Judge Raymond Zondo plans to deliver his report into State Capture to President Cyril Ramaphosa at the beginning of 2021 – and he says that he will not hesitate to compel President Jacob Zuma to complete his evidence before the commission of inquiry into State Capture.
“I certainly would use my powers to compel anybody if it was necessary and justified,” said Zondo in an interview with Daily Maverick and in response to a question of whether he would subpoena Zuma to appear before him. The former head of state dodged his second round of evidence before the State Capture inquiry in November 2019 due to an illness. He missed another deadline in December to make representations to the commission on why journalist Redi Tlhabi should not be allowed to cross-examine him.
This time, he was reportedly out of the country in Cuba seeking treatment related to allegedly being poisoned. In July 2019, Zuma made numerous and unhinged allegations of plots against him and threats to his life when he appeared before the Zondo Commission of Inquiry in State Capture, but refused to answer any substantive questions put to him about his general role in State Capture and his specific role in abetting the Gupta family to amass a sizeable fortune through extracting from state coffers.
In 2019, the Zondo commission has traversed the dark heart of State Capture as it heard evidence of how Bosasa, the facilities management company, ran an empire of corruption to rival the Gupta network. In riveting evidence to start the year, former COO Angelo Agrizzi laid bare how bribes were counted out in cash for senior ANC leaders or people who worked in the state-owned enterprises they had contracts at, in a walk-in safe belonging to Bosasa founder Gavin Watson. His evidence dragged the party into the centre of the story of State Capture and ensnared President Cyril Ramaphosa’s campaign when it was revealed that his fundraisers took R500,000 from Watson when he ran for the job of ANC president.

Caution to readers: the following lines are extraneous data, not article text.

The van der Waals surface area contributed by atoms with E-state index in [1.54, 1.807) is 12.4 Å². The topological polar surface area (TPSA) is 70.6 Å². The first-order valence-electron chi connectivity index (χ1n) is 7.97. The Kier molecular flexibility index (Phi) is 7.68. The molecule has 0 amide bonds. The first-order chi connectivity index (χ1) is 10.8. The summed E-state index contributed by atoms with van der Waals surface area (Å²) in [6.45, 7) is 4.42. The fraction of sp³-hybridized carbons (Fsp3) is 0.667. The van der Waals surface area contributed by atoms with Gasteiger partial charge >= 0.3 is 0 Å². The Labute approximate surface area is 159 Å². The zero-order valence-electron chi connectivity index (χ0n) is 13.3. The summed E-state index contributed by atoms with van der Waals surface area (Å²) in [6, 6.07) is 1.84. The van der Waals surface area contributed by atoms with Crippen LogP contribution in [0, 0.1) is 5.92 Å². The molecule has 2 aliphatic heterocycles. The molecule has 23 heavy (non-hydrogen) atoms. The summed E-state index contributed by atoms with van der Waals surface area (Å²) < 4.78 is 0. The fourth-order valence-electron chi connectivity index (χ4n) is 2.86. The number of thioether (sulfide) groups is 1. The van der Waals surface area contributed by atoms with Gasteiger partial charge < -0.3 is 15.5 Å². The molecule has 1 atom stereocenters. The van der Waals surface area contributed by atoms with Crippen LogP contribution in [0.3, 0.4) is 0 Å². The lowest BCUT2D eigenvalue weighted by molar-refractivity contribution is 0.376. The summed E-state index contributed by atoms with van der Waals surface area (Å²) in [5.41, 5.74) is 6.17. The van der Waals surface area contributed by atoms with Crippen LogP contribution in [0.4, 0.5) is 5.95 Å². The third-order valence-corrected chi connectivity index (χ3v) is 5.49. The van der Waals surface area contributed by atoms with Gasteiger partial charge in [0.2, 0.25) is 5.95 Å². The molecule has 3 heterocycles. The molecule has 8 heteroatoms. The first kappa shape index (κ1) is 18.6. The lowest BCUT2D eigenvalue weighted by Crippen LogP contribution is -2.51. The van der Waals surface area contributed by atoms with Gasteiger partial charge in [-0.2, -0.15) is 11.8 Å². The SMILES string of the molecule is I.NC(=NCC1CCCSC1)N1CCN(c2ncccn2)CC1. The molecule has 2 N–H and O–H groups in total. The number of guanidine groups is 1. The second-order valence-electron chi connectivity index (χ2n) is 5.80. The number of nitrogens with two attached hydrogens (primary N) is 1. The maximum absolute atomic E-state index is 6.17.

Zondo’s commission became a national confessional and he was the high priest. The headquarters in a cavernous and grey room in Parktown became an arena for the excavation for how State Capture ripped South Africa apart.
By the end of the year, the extent of Zuma’s complicity skirted near treason when his former staunch ally and spy boss Mo Shaik revealed how three intelligence chiefs had warned the president in 2011 that the Gupta family’s proximity to political power and its power to influence had become a threat to national security.
For much of 2019, national attention was focused on the State Capture inquiry. The Daily Maverick spoke to Judge Raymond Zondo about the year and about when he is likely to deliver his report.
When the Pan SA Language board started searching for the South African word of the year in 2019, it was not “load-shedding” or “rugby” or any of the topics that trended. Rather, it was “Zondo commission” followed by “amapiano”, a zingy dance move at the centre of Mzansi’s cultural cool.